First Person Public

Inviting Guests: “Op Ed” offerings by itinerant authors –

Hearing Poetry’s Charm
by Leon Khachooni

Like music and dance, poetry is a temporal art, thus the magic in poetry is best experienced when heard. My great-grandmother could recite “The Rime of the Ancient Mariner” in its entirety. I’m told the performance this delicate old girl gave was so powerful, it never failed to enchant all within earshot.

In my family as I was growing up, poetry was separated from the experience of it, relegated to stories about it. The only access I had initially was to attempt to decipher how cold and cruel words on a page (my mortal enemy at the time) could bring such pleasure and satisfaction. I wanted to be enchanted too.

It was not until I encountered Greek mythology, epic poetry, the plays of Shakespeare, and the epics of Arthur and Gilgamesh in Junior High that I began to feel the living magic of language artfully rendered as poetry. The key to it all, for me, was hearing the words spoken aloud.

To this day, I view poetry as merely residing on the page, preserved in text. Until I can hear the rhythm and music of a poem moving through the atmosphere I cannot feel its charm. By sight alone I could only approximate the potential of a poem; by hearing it aloud I can experience the pleasure in the language, I am given its proof of life.

This “pleasure” is the aural effect, not easily deducible by an unaccustomed reader. It was not until I began to put the pieces together from my survey courses in Literature and Theory that I gained a new perspective.  The most profound shift came from reading the philosopher Hegel. He classified six arts, separated them into the first three, the durable: architecture, sculpture, and painting; and the last three, the temporal: dance, music, and poetry. This ordering had me perplexed. Weren’t poetry and literature durable? It wasn’t until I began to consider poetry an art that exists only in time, an ephemeral and passing experience, not an artifact, that I began to understand.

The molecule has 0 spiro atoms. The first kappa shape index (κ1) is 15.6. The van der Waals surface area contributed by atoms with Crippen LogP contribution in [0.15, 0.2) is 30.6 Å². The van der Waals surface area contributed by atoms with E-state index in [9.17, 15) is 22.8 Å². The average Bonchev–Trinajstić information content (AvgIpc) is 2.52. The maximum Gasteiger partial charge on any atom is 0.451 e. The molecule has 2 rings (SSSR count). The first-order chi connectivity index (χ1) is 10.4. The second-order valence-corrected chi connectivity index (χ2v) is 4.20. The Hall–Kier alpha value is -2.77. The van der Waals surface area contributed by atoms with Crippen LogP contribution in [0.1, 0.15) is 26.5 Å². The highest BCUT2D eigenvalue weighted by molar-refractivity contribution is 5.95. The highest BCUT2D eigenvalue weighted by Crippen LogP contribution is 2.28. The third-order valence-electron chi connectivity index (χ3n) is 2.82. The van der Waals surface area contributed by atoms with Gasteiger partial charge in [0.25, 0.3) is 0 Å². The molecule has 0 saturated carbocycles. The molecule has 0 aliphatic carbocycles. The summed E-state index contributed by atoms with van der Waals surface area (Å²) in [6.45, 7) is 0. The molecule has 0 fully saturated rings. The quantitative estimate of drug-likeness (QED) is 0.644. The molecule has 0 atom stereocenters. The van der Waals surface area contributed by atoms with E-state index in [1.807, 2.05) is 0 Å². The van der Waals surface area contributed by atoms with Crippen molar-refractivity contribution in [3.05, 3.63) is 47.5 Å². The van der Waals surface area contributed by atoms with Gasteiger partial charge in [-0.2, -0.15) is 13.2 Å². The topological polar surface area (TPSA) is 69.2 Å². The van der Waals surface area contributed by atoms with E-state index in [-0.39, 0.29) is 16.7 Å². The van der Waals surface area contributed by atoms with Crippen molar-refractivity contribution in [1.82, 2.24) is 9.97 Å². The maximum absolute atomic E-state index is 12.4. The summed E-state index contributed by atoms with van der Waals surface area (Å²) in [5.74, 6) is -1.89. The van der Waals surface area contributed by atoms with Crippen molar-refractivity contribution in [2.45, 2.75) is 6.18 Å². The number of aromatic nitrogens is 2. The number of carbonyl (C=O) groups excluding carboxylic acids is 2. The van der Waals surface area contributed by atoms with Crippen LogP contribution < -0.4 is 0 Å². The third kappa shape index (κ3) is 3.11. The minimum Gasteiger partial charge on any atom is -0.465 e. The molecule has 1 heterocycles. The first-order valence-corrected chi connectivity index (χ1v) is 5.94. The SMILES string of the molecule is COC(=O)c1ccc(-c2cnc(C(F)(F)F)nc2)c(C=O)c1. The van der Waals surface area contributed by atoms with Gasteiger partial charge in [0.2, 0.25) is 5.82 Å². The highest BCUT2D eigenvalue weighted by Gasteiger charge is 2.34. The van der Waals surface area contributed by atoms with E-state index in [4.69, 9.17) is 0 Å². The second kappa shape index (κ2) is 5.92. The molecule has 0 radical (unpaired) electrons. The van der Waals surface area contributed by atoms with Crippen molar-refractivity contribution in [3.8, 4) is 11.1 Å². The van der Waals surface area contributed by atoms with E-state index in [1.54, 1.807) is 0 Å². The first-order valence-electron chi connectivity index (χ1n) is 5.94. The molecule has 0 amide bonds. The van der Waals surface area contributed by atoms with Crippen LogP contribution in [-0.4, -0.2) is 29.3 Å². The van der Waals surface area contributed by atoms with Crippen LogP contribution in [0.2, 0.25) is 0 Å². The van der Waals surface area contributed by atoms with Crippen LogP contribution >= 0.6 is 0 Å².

In my second semester of grad school I began attending poetry readings. At first they seemed awkward affairs, gatherings of reticent personalities uncomfortably going about the act of performance. The poets themselves seemed hesitant and reluctant at best; at their worst, by their  participation, condescending. This I could not understand, not from my perspective.

As I attended more and more readings I began to understand the immense weight of performing such intimate and intensely emotional material, alone and naked, if you will, to a room of complete strangers. And as I continued, I found many poets I consider to be cutting edge masters of the contemporary reading.

Two of my current favorites are Li-Young Lee and Chris Abani; each, for their breadth of experience and expertise as poets. Both excel at bringing their poems to an audience with unparalleled candor and grace. You can get a good taste of what it is they do on YouTube, but I strongly suggest you make the attempt to attend their readings in person. There is no substitute for experiencing a temporal art performed by its creator.

This past Thanksgiving the family watched Clint Eastwood’s Invictus. With the small children getting more and more restless, and a couple of adults needing a bathroom break, the movie was paused. Before being mentioned in the film, my mother recited William Earnest Henley’s (1849-1903) poem, Invictus, from memory. The room fell silent, including the children. When the absent adults returned, they knew they had missed something and my mom was encouraged to repeat the short poem. Hearing her speak Henley’s words aloud was more memorable than the movie and the Thanksgiving dinner combined.

About the “guest author” of this post:

Leon Khachooni is the consummate “Renaissance man” – a performer whose occupations include (but are not limited to) musical, theatrical, and literary arts. He holds a Master of Arts in English from California State University, Northridge, where he studied “thinking.”


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